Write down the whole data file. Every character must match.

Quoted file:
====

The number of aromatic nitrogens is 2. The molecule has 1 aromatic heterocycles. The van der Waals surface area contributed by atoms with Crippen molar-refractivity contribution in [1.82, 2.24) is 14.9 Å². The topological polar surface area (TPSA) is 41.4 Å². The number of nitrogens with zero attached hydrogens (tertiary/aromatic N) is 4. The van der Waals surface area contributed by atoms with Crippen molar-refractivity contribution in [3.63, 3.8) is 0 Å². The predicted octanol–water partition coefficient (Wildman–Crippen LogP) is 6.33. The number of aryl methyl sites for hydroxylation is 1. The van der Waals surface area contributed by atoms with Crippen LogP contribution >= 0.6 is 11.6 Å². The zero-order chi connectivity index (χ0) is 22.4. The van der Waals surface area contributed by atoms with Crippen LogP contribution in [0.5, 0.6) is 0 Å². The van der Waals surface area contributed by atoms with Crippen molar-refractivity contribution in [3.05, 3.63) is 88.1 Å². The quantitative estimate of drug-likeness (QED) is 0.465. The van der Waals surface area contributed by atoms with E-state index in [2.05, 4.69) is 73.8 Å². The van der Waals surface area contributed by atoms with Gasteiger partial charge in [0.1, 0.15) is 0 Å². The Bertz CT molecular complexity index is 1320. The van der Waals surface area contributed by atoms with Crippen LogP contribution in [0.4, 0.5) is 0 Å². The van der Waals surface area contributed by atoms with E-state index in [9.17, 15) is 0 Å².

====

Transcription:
The number of aromatic nitrogens is 2. The molecule has 1 aromatic heterocycles. The van der Waals surface area contributed by atoms with Crippen molar-refractivity contribution in [1.82, 2.24) is 14.9 Å². The topological polar surface area (TPSA) is 41.4 Å². The number of nitrogens with zero attached hydrogens (tertiary/aromatic N) is 4. The van der Waals surface area contributed by atoms with Crippen molar-refractivity contribution in [3.63, 3.8) is 0 Å². The predicted octanol–water partition coefficient (Wildman–Crippen LogP) is 6.33. The number of aryl methyl sites for hydroxylation is 1. The van der Waals surface area contributed by atoms with Crippen LogP contribution >= 0.6 is 11.6 Å². The zero-order chi connectivity index (χ0) is 22.4. The van der Waals surface area contributed by atoms with Crippen LogP contribution in [0.5, 0.6) is 0 Å². The van der Waals surface area contributed by atoms with Crippen molar-refractivity contribution in [3.05, 3.63) is 88.1 Å². The quantitative estimate of drug-likeness (QED) is 0.465. The van der Waals surface area contributed by atoms with E-state index in [2.05, 4.69) is 73.8 Å². The van der Waals surface area contributed by atoms with Gasteiger partial charge in [0.1, 0.15) is 0 Å². The Bertz CT molecular complexity index is 1320. The van der Waals surface area contributed by atoms with Crippen LogP contribution in [0.4, 0.5) is 0 Å². The van der Waals surface area contributed by atoms with E-state index in [9.17, 15) is 0 Å².